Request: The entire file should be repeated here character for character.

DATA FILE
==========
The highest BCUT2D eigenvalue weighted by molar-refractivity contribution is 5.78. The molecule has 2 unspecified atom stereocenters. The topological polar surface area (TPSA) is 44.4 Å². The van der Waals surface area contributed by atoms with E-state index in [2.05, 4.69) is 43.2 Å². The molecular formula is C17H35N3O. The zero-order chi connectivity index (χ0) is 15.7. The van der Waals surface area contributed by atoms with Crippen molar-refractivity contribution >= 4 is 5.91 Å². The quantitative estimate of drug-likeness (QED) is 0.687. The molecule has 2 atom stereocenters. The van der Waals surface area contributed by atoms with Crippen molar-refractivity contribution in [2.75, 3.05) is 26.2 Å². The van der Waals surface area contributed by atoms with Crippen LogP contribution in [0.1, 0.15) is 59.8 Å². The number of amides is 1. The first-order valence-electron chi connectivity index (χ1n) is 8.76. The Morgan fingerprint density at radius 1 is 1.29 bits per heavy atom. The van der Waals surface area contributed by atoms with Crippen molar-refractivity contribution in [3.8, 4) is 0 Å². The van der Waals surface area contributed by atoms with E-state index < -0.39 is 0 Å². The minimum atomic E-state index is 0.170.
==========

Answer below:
The highest BCUT2D eigenvalue weighted by molar-refractivity contribution is 5.78. The molecule has 2 unspecified atom stereocenters. The topological polar surface area (TPSA) is 44.4 Å². The van der Waals surface area contributed by atoms with E-state index in [2.05, 4.69) is 43.2 Å². The molecular formula is C17H35N3O. The zero-order chi connectivity index (χ0) is 15.7. The van der Waals surface area contributed by atoms with Crippen molar-refractivity contribution >= 4 is 5.91 Å². The quantitative estimate of drug-likeness (QED) is 0.687. The molecule has 2 atom stereocenters. The van der Waals surface area contributed by atoms with Crippen molar-refractivity contribution in [2.75, 3.05) is 26.2 Å². The van der Waals surface area contributed by atoms with Crippen LogP contribution in [0.1, 0.15) is 59.8 Å². The number of amides is 1. The first-order valence-electron chi connectivity index (χ1n) is 8.76. The Morgan fingerprint density at radius 1 is 1.29 bits per heavy atom. The van der Waals surface area contributed by atoms with Crippen molar-refractivity contribution in [3.8, 4) is 0 Å². The van der Waals surface area contributed by atoms with E-state index < -0.39 is 0 Å². The minimum atomic E-state index is 0.170.